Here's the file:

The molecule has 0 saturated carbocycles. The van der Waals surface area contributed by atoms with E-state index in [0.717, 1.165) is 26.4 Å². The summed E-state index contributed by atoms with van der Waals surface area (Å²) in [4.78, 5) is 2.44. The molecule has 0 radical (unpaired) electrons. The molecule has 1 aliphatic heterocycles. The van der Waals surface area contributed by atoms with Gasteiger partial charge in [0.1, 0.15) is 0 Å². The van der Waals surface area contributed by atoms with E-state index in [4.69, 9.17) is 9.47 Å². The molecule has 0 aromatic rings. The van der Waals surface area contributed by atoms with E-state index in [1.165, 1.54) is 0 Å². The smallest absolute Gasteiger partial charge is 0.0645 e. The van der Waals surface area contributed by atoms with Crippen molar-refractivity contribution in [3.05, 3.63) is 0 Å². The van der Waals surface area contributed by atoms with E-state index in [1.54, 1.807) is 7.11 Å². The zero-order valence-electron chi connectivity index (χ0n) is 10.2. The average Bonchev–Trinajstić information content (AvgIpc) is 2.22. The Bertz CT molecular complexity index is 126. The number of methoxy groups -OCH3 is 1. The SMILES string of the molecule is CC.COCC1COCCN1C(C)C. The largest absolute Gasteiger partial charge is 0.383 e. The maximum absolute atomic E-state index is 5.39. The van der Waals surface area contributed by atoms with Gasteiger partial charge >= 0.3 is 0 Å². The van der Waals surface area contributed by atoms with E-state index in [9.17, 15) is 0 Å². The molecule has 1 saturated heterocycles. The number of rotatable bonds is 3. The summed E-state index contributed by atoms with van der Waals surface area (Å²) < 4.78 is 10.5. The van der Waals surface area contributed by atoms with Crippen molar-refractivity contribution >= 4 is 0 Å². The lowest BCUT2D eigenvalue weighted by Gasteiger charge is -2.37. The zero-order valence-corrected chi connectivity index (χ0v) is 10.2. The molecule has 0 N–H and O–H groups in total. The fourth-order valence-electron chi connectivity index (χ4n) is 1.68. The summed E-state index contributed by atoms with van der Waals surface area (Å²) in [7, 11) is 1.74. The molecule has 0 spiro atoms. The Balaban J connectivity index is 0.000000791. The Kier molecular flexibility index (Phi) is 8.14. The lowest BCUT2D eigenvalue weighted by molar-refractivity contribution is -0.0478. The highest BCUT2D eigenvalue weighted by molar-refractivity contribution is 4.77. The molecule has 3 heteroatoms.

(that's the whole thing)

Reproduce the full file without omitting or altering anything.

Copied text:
The molecule has 0 saturated carbocycles. The van der Waals surface area contributed by atoms with E-state index in [0.717, 1.165) is 26.4 Å². The summed E-state index contributed by atoms with van der Waals surface area (Å²) in [4.78, 5) is 2.44. The molecule has 0 radical (unpaired) electrons. The molecule has 1 aliphatic heterocycles. The van der Waals surface area contributed by atoms with Gasteiger partial charge in [0.1, 0.15) is 0 Å². The van der Waals surface area contributed by atoms with E-state index in [4.69, 9.17) is 9.47 Å². The molecule has 0 aromatic rings. The van der Waals surface area contributed by atoms with E-state index in [1.165, 1.54) is 0 Å². The smallest absolute Gasteiger partial charge is 0.0645 e. The van der Waals surface area contributed by atoms with Crippen molar-refractivity contribution in [3.05, 3.63) is 0 Å². The van der Waals surface area contributed by atoms with E-state index in [1.54, 1.807) is 7.11 Å². The zero-order valence-electron chi connectivity index (χ0n) is 10.2. The average Bonchev–Trinajstić information content (AvgIpc) is 2.22. The Bertz CT molecular complexity index is 126. The number of methoxy groups -OCH3 is 1. The SMILES string of the molecule is CC.COCC1COCCN1C(C)C. The largest absolute Gasteiger partial charge is 0.383 e. The maximum absolute atomic E-state index is 5.39. The van der Waals surface area contributed by atoms with Gasteiger partial charge >= 0.3 is 0 Å². The van der Waals surface area contributed by atoms with E-state index in [9.17, 15) is 0 Å². The molecule has 1 saturated heterocycles. The number of rotatable bonds is 3. The summed E-state index contributed by atoms with van der Waals surface area (Å²) < 4.78 is 10.5. The van der Waals surface area contributed by atoms with Crippen molar-refractivity contribution >= 4 is 0 Å². The lowest BCUT2D eigenvalue weighted by Gasteiger charge is -2.37. The zero-order valence-corrected chi connectivity index (χ0v) is 10.2. The molecule has 0 N–H and O–H groups in total. The fourth-order valence-electron chi connectivity index (χ4n) is 1.68. The summed E-state index contributed by atoms with van der Waals surface area (Å²) in [7, 11) is 1.74. The molecule has 0 spiro atoms. The Balaban J connectivity index is 0.000000791. The Kier molecular flexibility index (Phi) is 8.14. The lowest BCUT2D eigenvalue weighted by molar-refractivity contribution is -0.0478. The highest BCUT2D eigenvalue weighted by molar-refractivity contribution is 4.77. The molecule has 3 heteroatoms.